Being the first of anything can be a daunting task, but the incoming principal of the new Dr. Martin Luther King Jr. Elementary School sees it as an opportunity to plant new roots with the community.

"Whenever I take on a new project, it's to create a community for everyone and make them feel like they're part of it," said Rachelle R. Montoya, whose appointment was approved by the Bakersfield City School District board April 23.

She will serve as principal starting July 1, according to BCSD officials. The $40 million King Elementary School, located at Belle Terrace and Citadel, is expected to be open by next fall.

Education was not on Montoya's mind when she was younger. She said she originally set out to be an interior designer, which she described as her "passion." However, opportunities arose when she was in high school that would bring out her interests in education.

She and her high school classmates would visit McKinley Elementary School, where her mother worked for 30 years, and work with elementary students for a Special Olympics-type event.

"Being able to have that experience and be on the school site with kids, I started to shift my interest," she said. "There's great fulfillment watching kids blossom and grow."

From that point on, she became dedicated to education. She earned her bachelor's degree in liberal studies from Cal State Bakersfield, her reading certificate from UCLA and both her master's in educational management and administrative services credential from the University of La Verne.

She began her career in education at BCSD as an elementary school teacher in 1997 at Leo G. Pauly Elementary School, and a year later, she moved to Williams Elementary.

"I will and always will be a teacher at heart," she said. "I started in the classroom and it's one of my favorite places to be."

She later took on roles at the district office to further support and promote curriculum and standards. She served as academic coach, program specialist and supervisor for the Reading First Program before heading back to Pauly Elementary to serve as principal for nine years in 2008.

While there, she was responsible for the development, organization and implementation of instructional goals and objectives to improve and promote student academic achievement at the school site.

"I loved my time there, that school completely transformed me," she said. "I had a fabulous team, and I was very fortunate to work with a group of people that had the same goals as me."

Her most recent role was director of curriculum and instruction. According to BCSD, the district saw an increase in teacher-driven districtwide professional development attendance to more than 95 percent under her leadership. 

Selecting her as King Elementary's first principal just seemed natural, said Irma Cervantes Lancaster, BCSD public information officer.

"We’ve seen what she can do. She has a stellar record of leadership, helping develop curriculum and helping teachers," she said. "We’re excited to have her."

Other than building a community, Montoya will focus on establishing a strong STEM curriculum for students to experience 21st century learning in preparation for college and/or career readiness.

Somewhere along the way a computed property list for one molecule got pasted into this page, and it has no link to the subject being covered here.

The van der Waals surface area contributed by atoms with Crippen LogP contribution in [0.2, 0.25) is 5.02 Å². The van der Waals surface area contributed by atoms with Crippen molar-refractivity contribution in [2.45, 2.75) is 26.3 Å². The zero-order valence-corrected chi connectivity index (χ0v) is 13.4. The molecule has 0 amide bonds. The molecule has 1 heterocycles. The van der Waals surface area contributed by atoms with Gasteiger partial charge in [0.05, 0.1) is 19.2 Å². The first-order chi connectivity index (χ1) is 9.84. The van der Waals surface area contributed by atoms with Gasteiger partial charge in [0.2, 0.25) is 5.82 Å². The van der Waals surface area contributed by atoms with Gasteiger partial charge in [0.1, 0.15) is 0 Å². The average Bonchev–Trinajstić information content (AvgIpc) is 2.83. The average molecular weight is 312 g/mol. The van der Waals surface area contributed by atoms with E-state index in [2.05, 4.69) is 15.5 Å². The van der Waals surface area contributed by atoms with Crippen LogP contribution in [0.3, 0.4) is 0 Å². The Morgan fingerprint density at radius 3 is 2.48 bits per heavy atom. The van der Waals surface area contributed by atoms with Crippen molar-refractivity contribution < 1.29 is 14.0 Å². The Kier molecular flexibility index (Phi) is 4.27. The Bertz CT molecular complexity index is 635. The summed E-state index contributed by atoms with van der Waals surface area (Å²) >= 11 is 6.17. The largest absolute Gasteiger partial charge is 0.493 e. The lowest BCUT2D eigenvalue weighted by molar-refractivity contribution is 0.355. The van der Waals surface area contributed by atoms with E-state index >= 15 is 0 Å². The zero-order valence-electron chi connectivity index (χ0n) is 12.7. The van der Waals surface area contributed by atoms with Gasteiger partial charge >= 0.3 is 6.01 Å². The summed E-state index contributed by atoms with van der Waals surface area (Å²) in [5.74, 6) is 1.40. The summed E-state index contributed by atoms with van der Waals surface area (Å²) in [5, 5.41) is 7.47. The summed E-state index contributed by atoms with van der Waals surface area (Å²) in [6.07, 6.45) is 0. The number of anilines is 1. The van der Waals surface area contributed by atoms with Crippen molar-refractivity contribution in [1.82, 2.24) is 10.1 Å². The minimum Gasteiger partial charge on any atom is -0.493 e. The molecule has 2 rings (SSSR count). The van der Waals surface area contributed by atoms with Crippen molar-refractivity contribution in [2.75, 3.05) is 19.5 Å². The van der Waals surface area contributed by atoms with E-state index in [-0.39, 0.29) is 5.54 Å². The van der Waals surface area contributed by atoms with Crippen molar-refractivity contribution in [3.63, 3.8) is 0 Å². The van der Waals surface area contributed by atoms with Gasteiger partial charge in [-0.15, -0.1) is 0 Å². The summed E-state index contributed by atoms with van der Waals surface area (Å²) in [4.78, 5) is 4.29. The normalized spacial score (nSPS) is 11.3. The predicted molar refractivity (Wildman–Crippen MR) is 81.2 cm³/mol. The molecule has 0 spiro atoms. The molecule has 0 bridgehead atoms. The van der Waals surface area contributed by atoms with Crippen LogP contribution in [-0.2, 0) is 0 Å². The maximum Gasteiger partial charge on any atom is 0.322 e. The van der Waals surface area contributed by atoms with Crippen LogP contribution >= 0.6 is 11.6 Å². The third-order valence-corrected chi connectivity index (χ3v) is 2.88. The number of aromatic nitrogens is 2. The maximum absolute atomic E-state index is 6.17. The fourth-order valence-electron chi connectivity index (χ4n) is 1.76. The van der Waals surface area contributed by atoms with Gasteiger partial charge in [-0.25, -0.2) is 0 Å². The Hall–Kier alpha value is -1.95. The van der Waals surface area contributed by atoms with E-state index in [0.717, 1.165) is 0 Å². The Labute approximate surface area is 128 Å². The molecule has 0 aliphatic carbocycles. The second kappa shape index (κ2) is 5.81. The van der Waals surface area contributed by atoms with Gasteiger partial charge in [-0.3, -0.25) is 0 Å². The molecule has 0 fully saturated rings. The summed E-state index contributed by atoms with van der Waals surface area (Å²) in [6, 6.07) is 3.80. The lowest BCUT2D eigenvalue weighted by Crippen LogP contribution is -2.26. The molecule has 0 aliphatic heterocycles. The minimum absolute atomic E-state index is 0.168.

"We're really trying to create an environment that marries STEM in core learning with literature and reading and how you make the connection," she said. "We want to create a community of thinkers that are design thinkers, that they begin to look at things differently and don’t get stuck in that traditional role that may not be what fits them."

But what she is most looking forward to once the school's doors open is being around students.

"There's nothing better. Having your own little fan club doesn’t get old," she said, while laughing.

Construction on King Elementary began in the summer 2018, according to BCSD. The first phase of construction for off-site improvements, utilities, roads and sidewalks is currently being completed. The next phase is now underway for the on-site improvements, parking lots, playfields, administrative/library and multipurpose buildings. Modular classroom buildings are being constructed offsite and will be put in place at the site later this fall.

Ema Sasic can be reached at 661-395-7392. Follow her on Twitter: @ema_sasic.

(1) comment


I began my teaching career at Pauly School in 1979 as a student teacher. Leonard Maas was the principal. The poverty was extreme. One day, a small boy had his belt off and was furiously whipping another student. All I could do was grab the boy doing the whipping and carry him to the principal’s office.( Today, I would probably be put on administrative leave for such an intervention. Rather, I would be required to defuse the situation with PBIS strategies.) Mr.Maas took the boy and asked me to see him after school. He told me that Paul and his sister, Paula, were from a fatherless family. The kids were dropped off at school and the Mom went home to earn food and rent money through prostitution. Both of the kids reeked of urine. Evidently they slept in their school clothes and were locked in their room at night. Paula was dear and wore just one hearing aid. Later in life, she was shot and killed by a deputy sheriff after she stabbed a man in Oildale. Paul was on the lam after CPS discovered he had been beating his own kids and burning them with lit cigarettes.
It was an eye opener to experience poverty, crime, and the end result.
Mr. Maas later committed suicide. I suspected he finally gave up after devoting his life to the poorest, most troubled neighborhood in Bakersfield.
I hoe that the principal of the new school can address the issues and make a positive difference in the community.

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